How Do I Stop My Broccoli from Becoming Mushy?

broccoli-sprouts

Broccoli looks like a tough vegetable, somewhat hard to cook. This makes the vegetable prone to overcooking which makes it smelly, its texture mushy.

So how do you prevent broccoli from becoming smelly and mushy?

If you are going to steam the broccoli, it’s advisable that you partially cover the pot to prevent the vegetable from releasing the sulfurous smell. Do not steam the broccoli for more than eight minutes. Otherwise, covered or not, the broccoli will smell and taste sulfurous and the texture mushy.

If you are going to boil them, do not cover the pot to allow the sulfur compounds to escape. Don’t use an aluminum pot to avoid the smell from worsening. Boil the broccoli for about two minutes or until you notice its color turn bright green.

Overcooking not only makes the broccoli smell bad and taste awful, most of its important nutrients are also lost. Cook your broccoli lightly to preserve its beta-carotene content, vitamins and minerals.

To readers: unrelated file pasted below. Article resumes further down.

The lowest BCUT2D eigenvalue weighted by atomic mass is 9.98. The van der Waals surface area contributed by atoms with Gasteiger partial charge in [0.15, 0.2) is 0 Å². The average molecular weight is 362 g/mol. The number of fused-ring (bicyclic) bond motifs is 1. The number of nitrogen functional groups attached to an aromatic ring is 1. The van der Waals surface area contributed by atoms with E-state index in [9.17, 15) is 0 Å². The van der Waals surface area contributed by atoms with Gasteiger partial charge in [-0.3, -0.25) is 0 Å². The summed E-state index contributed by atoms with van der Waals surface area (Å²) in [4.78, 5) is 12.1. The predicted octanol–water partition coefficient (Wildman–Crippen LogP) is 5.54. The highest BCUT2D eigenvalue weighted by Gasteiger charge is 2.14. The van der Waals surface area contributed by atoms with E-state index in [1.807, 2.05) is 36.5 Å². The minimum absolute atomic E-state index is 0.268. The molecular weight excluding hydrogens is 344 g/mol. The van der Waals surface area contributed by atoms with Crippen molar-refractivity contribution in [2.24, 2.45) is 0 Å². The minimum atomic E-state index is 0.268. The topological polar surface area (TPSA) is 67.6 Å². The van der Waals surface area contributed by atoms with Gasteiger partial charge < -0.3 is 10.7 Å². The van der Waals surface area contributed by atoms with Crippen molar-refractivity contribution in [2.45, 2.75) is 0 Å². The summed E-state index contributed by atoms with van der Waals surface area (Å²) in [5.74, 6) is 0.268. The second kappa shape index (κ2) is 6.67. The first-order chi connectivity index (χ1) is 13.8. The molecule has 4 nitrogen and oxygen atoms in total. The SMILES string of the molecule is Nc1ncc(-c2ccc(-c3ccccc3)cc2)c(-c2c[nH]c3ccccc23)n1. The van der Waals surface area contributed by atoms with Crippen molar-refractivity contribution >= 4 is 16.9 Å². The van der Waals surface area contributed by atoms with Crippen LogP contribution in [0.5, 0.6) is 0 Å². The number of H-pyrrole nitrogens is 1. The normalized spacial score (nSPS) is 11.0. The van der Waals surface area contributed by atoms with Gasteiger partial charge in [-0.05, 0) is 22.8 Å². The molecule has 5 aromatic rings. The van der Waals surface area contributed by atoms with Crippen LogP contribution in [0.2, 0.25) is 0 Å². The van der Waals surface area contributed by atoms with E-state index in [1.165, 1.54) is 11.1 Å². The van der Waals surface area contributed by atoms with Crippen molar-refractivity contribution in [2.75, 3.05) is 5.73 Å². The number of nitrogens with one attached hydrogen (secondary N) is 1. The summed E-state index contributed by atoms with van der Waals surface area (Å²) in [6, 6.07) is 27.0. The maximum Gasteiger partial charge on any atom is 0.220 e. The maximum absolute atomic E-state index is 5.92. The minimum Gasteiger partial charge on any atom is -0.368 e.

Once you think you have slightly overcooked your broccoli, take it immediately out of the water, drain and pour cold water over it. The cold temperature of the water will prevent the broccoli from cooking any further.

In case you really have overcooked it, there’s still a way to rescue it and make it appetizing. Overcooked broccoli can be finely chopped and used as a sprinkle on rice and baked potatoes with melted cheese.

You can also avoid overcooking broccoli and making it mushy by parboiling it ahead of time.

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